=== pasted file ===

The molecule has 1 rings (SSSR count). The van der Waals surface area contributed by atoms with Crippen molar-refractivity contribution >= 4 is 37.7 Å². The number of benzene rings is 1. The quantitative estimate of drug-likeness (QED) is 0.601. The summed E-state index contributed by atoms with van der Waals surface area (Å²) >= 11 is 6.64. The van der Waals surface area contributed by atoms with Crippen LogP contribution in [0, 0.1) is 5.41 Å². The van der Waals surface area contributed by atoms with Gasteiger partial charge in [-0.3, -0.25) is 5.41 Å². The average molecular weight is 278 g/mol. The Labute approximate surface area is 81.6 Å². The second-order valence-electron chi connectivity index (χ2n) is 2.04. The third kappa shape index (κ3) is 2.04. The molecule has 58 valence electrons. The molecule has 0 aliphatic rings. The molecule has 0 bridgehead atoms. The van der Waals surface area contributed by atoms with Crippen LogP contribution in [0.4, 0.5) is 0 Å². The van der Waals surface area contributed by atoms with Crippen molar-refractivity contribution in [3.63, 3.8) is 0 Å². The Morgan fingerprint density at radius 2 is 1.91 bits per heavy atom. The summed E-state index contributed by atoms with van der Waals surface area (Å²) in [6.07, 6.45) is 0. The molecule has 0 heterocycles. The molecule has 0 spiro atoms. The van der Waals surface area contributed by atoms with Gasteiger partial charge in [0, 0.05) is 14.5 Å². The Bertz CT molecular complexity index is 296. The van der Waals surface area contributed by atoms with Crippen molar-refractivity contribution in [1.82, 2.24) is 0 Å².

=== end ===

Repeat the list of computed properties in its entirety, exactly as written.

The molecule has 1 rings (SSSR count). The van der Waals surface area contributed by atoms with Crippen molar-refractivity contribution >= 4 is 37.7 Å². The number of benzene rings is 1. The quantitative estimate of drug-likeness (QED) is 0.601. The summed E-state index contributed by atoms with van der Waals surface area (Å²) >= 11 is 6.64. The van der Waals surface area contributed by atoms with Crippen LogP contribution in [0, 0.1) is 5.41 Å². The van der Waals surface area contributed by atoms with Gasteiger partial charge in [-0.3, -0.25) is 5.41 Å². The average molecular weight is 278 g/mol. The Labute approximate surface area is 81.6 Å². The second-order valence-electron chi connectivity index (χ2n) is 2.04. The third kappa shape index (κ3) is 2.04. The molecule has 58 valence electrons. The molecule has 0 aliphatic rings. The molecule has 0 bridgehead atoms. The van der Waals surface area contributed by atoms with Crippen LogP contribution in [0.4, 0.5) is 0 Å². The van der Waals surface area contributed by atoms with Crippen molar-refractivity contribution in [3.63, 3.8) is 0 Å². The Morgan fingerprint density at radius 2 is 1.91 bits per heavy atom. The summed E-state index contributed by atoms with van der Waals surface area (Å²) in [6.07, 6.45) is 0. The molecule has 0 heterocycles. The molecule has 0 spiro atoms. The van der Waals surface area contributed by atoms with Gasteiger partial charge in [0, 0.05) is 14.5 Å². The Bertz CT molecular complexity index is 296. The van der Waals surface area contributed by atoms with Crippen molar-refractivity contribution in [1.82, 2.24) is 0 Å².